Professional Use of the Tool
The power of VoiceThread is the ability to create conversations around images. I have already described one way I have used it in my classroom, and there are many more. As a professional learning tool, you could upload images relating to a problem or an idea for your school, and invite staff to comment on it. It could be a virtual staff meeting, with anytime, anywhere (with internet) access, and a record of the conversation. Joyce Valenza posted an article about a Voicethread book study on ‘Readicide’. Trying to get staff together to talk about professional literature is difficult. A Voicethread offers staff a quality book study experience on their time, as opposed to trying to set up a meeting. The possibilities with students are endless. Here is a great presentation of 20 ways to use Voicethread with students from K-12 . As well, check out this wiki for VoiceThread ideas, samples and tutorials. I love how they have pages for using VoiceThread as a PLN, in the library, for Special Ed, and more!
See my Prezi in my post below!
Learning about the tool
Prezi was the tool I found most similar to PowerPoint. Prezi, however, is more fluid; rather than working on each slide separately, you see the entire board. This allows for a better overall view of your presentation or project. Contradictorily, at first, it was frustrating to have so much mobility….it seemed like I was everywhere! Once again, YouTube tutorials to the rescue! Using the editing wheels to create and manipulate the presentation was awkward at first, however, once I got the hang of it, it was fun….kinda like driving those bumper cars at the mall! 🙂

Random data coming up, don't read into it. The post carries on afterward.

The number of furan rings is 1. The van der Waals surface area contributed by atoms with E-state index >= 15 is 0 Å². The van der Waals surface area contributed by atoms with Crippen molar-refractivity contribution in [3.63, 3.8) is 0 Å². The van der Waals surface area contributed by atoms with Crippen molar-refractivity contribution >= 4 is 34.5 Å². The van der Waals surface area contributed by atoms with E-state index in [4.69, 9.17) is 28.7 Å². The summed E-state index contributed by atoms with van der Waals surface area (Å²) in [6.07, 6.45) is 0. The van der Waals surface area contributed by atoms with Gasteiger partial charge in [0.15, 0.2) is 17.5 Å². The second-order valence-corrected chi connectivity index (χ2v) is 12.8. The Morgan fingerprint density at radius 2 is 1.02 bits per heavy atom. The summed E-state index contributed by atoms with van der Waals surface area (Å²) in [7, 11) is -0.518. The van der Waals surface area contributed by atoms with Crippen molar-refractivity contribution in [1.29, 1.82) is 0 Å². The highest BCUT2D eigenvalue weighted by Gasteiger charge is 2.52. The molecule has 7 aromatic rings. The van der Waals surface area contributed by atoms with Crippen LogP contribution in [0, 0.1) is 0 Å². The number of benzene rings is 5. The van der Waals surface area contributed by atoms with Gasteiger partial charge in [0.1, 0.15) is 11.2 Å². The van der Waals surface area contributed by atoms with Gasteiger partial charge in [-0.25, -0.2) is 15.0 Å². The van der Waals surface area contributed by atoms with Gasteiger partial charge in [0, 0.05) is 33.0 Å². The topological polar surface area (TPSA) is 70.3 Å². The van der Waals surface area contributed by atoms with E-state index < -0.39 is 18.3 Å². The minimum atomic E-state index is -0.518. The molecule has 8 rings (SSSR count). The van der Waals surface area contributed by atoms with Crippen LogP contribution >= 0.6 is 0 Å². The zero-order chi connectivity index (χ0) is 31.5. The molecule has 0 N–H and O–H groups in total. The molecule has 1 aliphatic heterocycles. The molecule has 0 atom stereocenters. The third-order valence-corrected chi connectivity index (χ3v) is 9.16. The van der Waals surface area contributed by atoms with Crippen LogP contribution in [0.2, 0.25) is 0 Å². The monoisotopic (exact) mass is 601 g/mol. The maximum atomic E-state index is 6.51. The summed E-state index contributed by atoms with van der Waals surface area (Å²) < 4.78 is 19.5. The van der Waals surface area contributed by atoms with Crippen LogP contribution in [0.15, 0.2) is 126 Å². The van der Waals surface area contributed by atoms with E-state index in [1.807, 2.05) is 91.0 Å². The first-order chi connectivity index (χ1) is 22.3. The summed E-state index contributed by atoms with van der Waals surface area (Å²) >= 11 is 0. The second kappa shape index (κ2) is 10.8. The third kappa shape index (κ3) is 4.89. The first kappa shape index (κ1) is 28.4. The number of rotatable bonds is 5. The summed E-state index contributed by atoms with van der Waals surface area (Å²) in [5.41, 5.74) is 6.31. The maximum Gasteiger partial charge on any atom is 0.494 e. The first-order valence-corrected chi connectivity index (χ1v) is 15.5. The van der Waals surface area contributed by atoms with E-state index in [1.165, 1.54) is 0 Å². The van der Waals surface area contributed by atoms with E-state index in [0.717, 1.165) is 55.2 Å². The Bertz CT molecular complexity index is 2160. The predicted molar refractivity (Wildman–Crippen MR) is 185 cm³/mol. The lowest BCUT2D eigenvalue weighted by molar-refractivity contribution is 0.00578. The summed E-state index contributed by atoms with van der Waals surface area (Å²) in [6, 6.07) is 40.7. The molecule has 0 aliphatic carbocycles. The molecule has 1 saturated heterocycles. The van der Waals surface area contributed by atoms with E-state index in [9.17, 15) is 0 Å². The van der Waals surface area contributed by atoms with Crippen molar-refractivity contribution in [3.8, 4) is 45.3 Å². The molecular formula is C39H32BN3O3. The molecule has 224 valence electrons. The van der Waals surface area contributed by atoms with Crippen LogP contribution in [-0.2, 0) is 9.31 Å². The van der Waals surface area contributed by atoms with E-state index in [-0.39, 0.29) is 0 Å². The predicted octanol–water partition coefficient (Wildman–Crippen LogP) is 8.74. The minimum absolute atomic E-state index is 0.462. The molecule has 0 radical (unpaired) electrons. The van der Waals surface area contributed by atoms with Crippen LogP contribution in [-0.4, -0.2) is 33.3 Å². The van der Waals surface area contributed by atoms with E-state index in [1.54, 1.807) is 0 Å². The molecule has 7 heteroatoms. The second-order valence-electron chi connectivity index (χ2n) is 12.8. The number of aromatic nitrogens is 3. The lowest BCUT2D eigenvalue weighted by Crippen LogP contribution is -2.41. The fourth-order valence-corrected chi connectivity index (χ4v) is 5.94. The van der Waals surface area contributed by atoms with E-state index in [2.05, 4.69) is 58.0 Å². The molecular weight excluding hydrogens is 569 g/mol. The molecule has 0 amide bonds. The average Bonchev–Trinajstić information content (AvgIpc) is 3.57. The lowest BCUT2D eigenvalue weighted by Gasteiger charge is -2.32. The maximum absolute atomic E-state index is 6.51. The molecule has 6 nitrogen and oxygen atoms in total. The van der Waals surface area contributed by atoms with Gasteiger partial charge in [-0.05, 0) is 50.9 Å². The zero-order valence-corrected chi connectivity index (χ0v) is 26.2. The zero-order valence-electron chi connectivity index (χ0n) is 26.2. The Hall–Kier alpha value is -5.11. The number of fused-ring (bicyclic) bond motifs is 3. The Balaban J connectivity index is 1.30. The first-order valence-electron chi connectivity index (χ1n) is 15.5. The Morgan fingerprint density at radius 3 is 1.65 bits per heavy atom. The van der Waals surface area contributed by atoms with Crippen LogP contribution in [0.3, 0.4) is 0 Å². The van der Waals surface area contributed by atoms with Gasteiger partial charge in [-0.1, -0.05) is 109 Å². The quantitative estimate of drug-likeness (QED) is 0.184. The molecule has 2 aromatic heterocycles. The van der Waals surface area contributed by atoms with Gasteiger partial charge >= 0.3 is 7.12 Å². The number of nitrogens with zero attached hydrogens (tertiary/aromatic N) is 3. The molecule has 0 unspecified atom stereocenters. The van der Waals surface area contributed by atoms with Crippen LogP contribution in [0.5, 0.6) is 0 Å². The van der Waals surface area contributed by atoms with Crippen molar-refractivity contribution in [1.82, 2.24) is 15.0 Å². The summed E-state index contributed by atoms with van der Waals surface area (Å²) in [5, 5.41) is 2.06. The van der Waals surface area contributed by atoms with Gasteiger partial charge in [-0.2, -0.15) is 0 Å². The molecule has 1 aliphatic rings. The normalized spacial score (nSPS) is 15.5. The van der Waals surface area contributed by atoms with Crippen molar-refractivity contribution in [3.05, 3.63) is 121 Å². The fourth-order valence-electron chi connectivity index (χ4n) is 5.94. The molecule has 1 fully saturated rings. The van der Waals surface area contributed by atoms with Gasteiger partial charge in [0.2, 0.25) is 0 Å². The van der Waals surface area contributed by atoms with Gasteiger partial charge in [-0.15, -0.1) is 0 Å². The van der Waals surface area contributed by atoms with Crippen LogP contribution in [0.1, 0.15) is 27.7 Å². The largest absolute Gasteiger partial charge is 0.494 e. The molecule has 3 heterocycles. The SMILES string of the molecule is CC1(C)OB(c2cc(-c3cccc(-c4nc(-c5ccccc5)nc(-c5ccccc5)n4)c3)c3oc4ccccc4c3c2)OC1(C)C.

Ashraf (2010) says Prezis have 4 basic elements: content, effects, visual enhancements and paths. Prezis allow for upload of video, PDFs and image, and of course, the addition of as much text as you wish. If you can run on forever in PowerPoint, you can run on forever in Prezi, too! An advantage is that you can combine the use of short, powerful snippets of text to make a point along with areas of longer text to explain, persuade, etc. How is that different from PowerPoint? The use of the zooming tool (more on that later) adds a powerful punch to your shorter text.
Uploading images was easily done, as well as video. Video was a simple matter of finding a video on You Tube and copying the address into a text box. Voila, the video shows up! How easy is that? Prezi shines with its capability to add effects, enhancements and pathways. The ability to add text in a fluid, non-linear way can enhance your message incredibly well. Text can be inserted sideways, angled, or upside down for that matter. Then, creating pathways moves your presentation from text to text, aligning it so it is always readable and upright. Visually, it can look like you are on a rollercoaster ride. Using your zooming tool allows you to …well…zoom in an out of groups. Text, images and video can be grouped with the framing tool to ensure readability. Creating pathways is simple; clicking from one frame to another allows you to move from text to text in a variety of ways, adding to the effect of movement, again helping you to explore images in depth, focus on certain sections of text, and to create more visual power for your presentation.